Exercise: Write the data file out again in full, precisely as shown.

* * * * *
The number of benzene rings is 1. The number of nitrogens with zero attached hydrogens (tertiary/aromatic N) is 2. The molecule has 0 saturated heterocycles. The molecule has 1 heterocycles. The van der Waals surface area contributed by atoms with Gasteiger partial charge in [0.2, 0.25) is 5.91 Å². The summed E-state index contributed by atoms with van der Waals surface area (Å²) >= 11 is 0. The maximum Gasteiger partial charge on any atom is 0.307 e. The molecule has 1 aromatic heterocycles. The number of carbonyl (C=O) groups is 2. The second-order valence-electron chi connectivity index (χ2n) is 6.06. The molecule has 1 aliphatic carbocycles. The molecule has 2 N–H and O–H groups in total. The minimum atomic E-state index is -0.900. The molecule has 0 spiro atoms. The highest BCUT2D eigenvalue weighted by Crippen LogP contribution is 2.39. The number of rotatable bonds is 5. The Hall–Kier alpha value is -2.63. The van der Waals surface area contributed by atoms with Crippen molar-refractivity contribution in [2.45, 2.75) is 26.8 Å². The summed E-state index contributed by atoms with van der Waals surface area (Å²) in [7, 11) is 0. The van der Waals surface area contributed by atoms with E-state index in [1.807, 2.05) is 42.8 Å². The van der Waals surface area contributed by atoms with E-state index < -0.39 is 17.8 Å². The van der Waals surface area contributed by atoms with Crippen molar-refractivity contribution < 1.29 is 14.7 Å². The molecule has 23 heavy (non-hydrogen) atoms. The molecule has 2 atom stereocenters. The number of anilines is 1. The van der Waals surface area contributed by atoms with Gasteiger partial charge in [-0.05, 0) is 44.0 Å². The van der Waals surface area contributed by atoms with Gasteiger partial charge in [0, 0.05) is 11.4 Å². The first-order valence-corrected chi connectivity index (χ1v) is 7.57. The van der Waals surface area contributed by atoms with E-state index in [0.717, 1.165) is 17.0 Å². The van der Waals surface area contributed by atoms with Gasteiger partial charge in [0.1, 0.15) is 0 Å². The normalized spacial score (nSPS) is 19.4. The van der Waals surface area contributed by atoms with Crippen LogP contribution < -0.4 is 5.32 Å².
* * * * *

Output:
The number of benzene rings is 1. The number of nitrogens with zero attached hydrogens (tertiary/aromatic N) is 2. The molecule has 0 saturated heterocycles. The molecule has 1 heterocycles. The van der Waals surface area contributed by atoms with Gasteiger partial charge in [0.2, 0.25) is 5.91 Å². The summed E-state index contributed by atoms with van der Waals surface area (Å²) >= 11 is 0. The maximum Gasteiger partial charge on any atom is 0.307 e. The molecule has 1 aromatic heterocycles. The number of carbonyl (C=O) groups is 2. The second-order valence-electron chi connectivity index (χ2n) is 6.06. The molecule has 1 aliphatic carbocycles. The molecule has 2 N–H and O–H groups in total. The minimum atomic E-state index is -0.900. The molecule has 0 spiro atoms. The highest BCUT2D eigenvalue weighted by Crippen LogP contribution is 2.39. The number of rotatable bonds is 5. The Hall–Kier alpha value is -2.63. The van der Waals surface area contributed by atoms with Crippen molar-refractivity contribution in [2.45, 2.75) is 26.8 Å². The summed E-state index contributed by atoms with van der Waals surface area (Å²) in [7, 11) is 0. The van der Waals surface area contributed by atoms with E-state index in [1.807, 2.05) is 42.8 Å². The van der Waals surface area contributed by atoms with E-state index < -0.39 is 17.8 Å². The van der Waals surface area contributed by atoms with Crippen molar-refractivity contribution < 1.29 is 14.7 Å². The molecule has 23 heavy (non-hydrogen) atoms. The molecule has 2 atom stereocenters. The number of anilines is 1. The van der Waals surface area contributed by atoms with Gasteiger partial charge in [-0.05, 0) is 44.0 Å². The van der Waals surface area contributed by atoms with Gasteiger partial charge in [0, 0.05) is 11.4 Å². The first-order valence-corrected chi connectivity index (χ1v) is 7.57. The van der Waals surface area contributed by atoms with E-state index in [0.717, 1.165) is 17.0 Å². The van der Waals surface area contributed by atoms with Gasteiger partial charge in [0.1, 0.15) is 0 Å². The normalized spacial score (nSPS) is 19.4. The van der Waals surface area contributed by atoms with Crippen LogP contribution < -0.4 is 5.32 Å².